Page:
Friday Weather remains cold and clear. This afternoon it became colder and a bitter N.E. wind blew it became milder during the night. Fritz was searching and one or two dropped in our immediate vicinity we are preparing to move to another position
The Battery historian tells us that the 3rd Canadian Division “quite naturally wanted to have their own artillery behind them,” (1) and so some changes of position were to be carried out, to consolidate the 5th CDA on the right, and the 3rd on the left on the stretch of front held by the Canadians.
Today is the day that Percy’s friend Bert Livermore is discharged from hospital three months after sustaining a gunshot wound, and sent on furlough until January 7th. He is heading for Elstead and his wife Ada. A week ago he was examined and declared “free from Vermin, Venereal or Infectious Diseases,” and assigned to the medical category D1. At the end of his leave, he is to report to 2nd Command, Bramshott.
The medical categories were set up this year to classify men according to their level of fitness for service. There were five:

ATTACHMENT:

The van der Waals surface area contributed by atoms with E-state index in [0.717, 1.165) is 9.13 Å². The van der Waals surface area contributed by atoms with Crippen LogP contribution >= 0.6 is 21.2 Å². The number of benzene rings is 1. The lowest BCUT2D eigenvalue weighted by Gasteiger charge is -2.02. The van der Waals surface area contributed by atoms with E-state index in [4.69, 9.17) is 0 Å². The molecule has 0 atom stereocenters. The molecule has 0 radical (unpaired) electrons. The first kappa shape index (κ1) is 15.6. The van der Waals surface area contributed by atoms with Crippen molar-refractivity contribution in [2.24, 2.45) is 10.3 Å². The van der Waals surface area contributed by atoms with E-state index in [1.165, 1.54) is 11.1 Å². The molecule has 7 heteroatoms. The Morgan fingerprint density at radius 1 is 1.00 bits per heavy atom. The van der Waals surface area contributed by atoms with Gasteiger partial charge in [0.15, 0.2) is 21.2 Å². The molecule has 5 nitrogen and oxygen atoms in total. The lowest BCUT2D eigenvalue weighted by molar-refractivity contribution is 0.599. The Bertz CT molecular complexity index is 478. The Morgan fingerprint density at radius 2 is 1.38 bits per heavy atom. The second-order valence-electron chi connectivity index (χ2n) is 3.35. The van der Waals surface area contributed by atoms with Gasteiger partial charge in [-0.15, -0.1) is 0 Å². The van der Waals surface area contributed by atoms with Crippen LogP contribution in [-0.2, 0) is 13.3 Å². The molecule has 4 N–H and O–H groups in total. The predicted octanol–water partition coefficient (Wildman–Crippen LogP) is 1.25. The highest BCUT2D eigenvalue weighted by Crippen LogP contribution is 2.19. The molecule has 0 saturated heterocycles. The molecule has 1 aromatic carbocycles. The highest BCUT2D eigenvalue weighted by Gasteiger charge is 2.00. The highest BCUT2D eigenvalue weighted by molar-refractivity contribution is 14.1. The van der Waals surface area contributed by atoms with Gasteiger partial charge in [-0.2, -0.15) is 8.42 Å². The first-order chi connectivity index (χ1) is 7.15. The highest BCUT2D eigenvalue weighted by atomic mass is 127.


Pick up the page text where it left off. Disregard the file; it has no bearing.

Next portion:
- A: those fit for active service or would be fit as soon as deficiencies in training, condition, or age were overcome
- B: men who were fit for various kinds of work, but not on the front lines
- C: men who would stay in England
- D: men who had been discharged from hospital and were expected to regain full fitness within six months
- E: everyone else; they might expect to be discharged on medical grounds. (2)
(1) MacArthur, D.C. The History of the Fifty-Fifth Battery, CFA. 1919. 25
(2) MacPhail, Andrew. The Medical Services. Official History of the Canadian Forces in the Great War 1914-1919. Ottawa, 1925. 207-208